Injunction hearings on an exploratory drilling program for a proposed mine project southwest of Williams Lake concluded Wednesday in BC Supreme Court.
The judge reserved her decision that is anticipated to be delivered in the first week of September after hearing injunction applications from the Tsilhqot’in Nation and Taseko Mines Ltd (TML).
Tribal chair of the Tsilhqot’in National Government, Chief Joe Alphonse said they believe the hearings went fairly well.
“All indications are the desired outcome is probably a lot closer than what we were told it was going to be going in,” he said.
“We were told that we had virtually zero chance of getting a decent outcome, desired outcome, so I think it’s looking pretty good for us.”
Alphonse added that the judge seemed to be aware of the importance of having Aboriginal right and title.
“We’re the only nation in Canada that has such a title and it’s just to the courts to determine what does that really mean, and if they don’t fall in favor with us then I guess the message to all First Nations across Canada is that is it really worth pursuing court systems trying to resolve issues,” he said.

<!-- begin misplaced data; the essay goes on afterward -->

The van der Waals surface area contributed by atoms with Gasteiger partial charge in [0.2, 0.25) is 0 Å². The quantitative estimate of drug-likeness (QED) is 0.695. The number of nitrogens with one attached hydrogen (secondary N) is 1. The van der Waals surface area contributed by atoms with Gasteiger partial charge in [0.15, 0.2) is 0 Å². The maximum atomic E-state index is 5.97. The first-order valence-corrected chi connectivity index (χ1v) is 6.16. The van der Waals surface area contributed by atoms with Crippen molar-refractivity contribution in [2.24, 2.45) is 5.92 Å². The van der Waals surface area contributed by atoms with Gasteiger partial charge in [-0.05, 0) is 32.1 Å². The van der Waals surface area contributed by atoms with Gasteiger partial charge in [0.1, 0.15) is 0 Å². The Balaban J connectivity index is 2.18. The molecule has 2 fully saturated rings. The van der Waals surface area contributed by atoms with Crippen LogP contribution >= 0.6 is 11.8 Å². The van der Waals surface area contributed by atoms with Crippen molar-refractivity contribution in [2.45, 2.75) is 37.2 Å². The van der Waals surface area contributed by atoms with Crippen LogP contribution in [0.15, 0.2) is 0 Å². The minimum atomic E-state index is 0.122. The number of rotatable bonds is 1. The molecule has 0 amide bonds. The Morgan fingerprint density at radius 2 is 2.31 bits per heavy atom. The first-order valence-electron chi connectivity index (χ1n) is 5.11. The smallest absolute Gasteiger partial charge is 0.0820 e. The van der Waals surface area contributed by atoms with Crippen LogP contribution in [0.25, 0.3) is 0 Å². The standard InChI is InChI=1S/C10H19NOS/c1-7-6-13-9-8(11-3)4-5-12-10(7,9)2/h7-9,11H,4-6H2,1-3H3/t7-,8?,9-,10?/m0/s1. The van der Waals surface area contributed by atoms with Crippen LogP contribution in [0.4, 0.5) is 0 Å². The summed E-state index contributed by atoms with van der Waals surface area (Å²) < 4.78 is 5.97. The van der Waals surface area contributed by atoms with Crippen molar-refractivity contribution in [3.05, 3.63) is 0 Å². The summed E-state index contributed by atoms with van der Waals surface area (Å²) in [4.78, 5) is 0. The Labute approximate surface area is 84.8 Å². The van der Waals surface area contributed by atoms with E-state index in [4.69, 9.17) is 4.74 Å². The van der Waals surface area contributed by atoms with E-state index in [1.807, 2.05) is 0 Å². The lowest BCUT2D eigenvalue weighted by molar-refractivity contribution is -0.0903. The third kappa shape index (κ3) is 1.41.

“The alternative I don’t think is good, so we’re pretty happy right now. It gives us the summer at least to not have to worry and continue to battle in the court systems.”
The Tsilhqot’in Nation is seeking an injunction to stop TML’s drilling program until there can be a full trial to establish that it unjustifiable infringes proven Aboriginal rights.
TML that was granted a permit authorizing the extensive drilling program at Teztan Biny (Fish Lake) on the BC Liberals last day in office meanwhile is seeking an injunction to prohibit the Tsilhqot’in from interfering.
Heavy equipment attempting to mobilize through Highway 20 to Teztan Biny to begin the exploratory drilling was stopped last month by the Tsilhqot’in Nation.
Vice President of Corporate Affairs Brian Battison confirmed that the decision has been reserved.
“We have no other comments to make at this time,” Battison added.
TML has agreed to stand down on the drilling program (aside from non-disruptive work such as surveying).
The New Prosperity mine has been twice rejected by the federal government through Canadian Environmental Assessment Agency hearings.